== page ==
Loblaw Cos. has closed its acquisition of Shoppers Drug Mart, finalizing the deal a week after Canada’s Competition Bureau approved the transaction.

Loblaw, Shoppers Drug Mart, acquisition, Canada’s Competition Bureau, Canada’s largest supermarket operator, Canada's largest drug chain, Galen Weston, pharmacies, Vicente Trius, Domenic Pilla, John Pecman

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Loblaw wraps up acquisition of Shoppers Drug Mart

April 7th, 2014

TORONTO – Loblaw Cos. has closed its acquisition of Shoppers Drug Mart, finalizing the deal a week after Canada’s Competition Bureau approved the transaction.

The $12.4 billion (Canadian) acquisition, announced in July, brings together Canada’s largest supermarket operator and Canada's largest drug chain.

“The most successful partnerships are grounded in strengths that complement each other,” stated Galen Weston, executive chairman of Loblaw Cos. “Loblaw and Shoppers Drug Mart are perfect partners. We will drive growth and profitability through our unmatched mix of store formats, products and offerings. This is truly a case of the whole being greater than the sum of its parts.”

The merged company has 2,348 stores and 1,797 pharmacies. In 2013, on a pro forma basis, the combined company had revenue exceeding $43 billion and earnings before interest, taxes, depreciation and amortization of about $3 billion.

“Consumers are more focused on health and wellness, and they are demanding more convenient retail locations,” commented Loblaw president Vicente Trius. “Working together, we will capitalize on these consumer trends and create a compelling new blueprint for future growth and profitability.”

Domenic Pilla remains president of Shoppers Drug Mart, which is now a separate operating division of Loblaw. “I am very excited about our partnership with Loblaw, a company which also has a rich retail legacy of providing Canadians superior choice and value,” Pilla stated. “Together, we can learn from each company’s expertise to grow and create exciting opportunities for our two businesses and for Shoppers Drug Mart associate-owners.”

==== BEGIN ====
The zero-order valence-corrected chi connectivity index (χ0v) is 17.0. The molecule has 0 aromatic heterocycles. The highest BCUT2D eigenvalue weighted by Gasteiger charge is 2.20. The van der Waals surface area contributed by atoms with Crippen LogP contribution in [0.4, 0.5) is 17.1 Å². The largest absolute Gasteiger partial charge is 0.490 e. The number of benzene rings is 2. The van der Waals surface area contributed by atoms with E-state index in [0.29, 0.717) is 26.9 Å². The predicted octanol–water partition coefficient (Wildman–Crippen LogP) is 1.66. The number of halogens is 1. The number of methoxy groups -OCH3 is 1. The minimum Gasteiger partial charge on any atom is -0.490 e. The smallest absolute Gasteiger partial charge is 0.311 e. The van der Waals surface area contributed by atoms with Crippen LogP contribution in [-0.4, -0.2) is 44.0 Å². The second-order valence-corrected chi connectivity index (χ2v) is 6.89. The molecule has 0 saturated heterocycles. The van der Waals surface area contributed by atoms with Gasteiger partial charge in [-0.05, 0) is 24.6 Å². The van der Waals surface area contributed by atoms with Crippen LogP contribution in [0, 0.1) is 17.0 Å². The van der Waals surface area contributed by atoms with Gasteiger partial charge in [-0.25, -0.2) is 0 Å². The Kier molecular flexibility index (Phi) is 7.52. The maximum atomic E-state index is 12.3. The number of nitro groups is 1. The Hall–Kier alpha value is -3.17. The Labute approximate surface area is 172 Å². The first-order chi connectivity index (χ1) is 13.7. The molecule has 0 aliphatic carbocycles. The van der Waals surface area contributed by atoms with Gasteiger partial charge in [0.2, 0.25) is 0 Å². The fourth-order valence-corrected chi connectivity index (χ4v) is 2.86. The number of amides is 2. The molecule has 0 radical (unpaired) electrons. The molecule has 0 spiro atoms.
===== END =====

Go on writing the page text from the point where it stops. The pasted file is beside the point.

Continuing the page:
With the Competition Bureau’s approval, Loblaw agreed to divest 18 stores — 14 of them Shoppers Drug Mart outlets — and sell nine in-store pharmacies to independent operators.

The bureau noted in filing the consent agreement that the acquisition “would likely result in a substantial lessening or prevention of competition in the retail sale of pharmacy products and drug store-type merchandise in Canada, and in respect of certain Loblaws programs and agreements with suppliers.”

Competition Bureau commissioner John Pecman stated: “This agreement addresses the most significant negative competitive effects of the merger by ensuring that consumers continue to benefit from competitive prices in the retail sale of drug store and pharmacy products in Canada. The bureau will continue to investigate Loblaws programs related to its relationship with suppliers to ensure that Canadian consumers benefit from vigorous competition.”

Loblaw said that it will cooperate with the bureau in its review and that it is committed to supplier practices that meet the bureau’s objectives of maintaining competitive markets.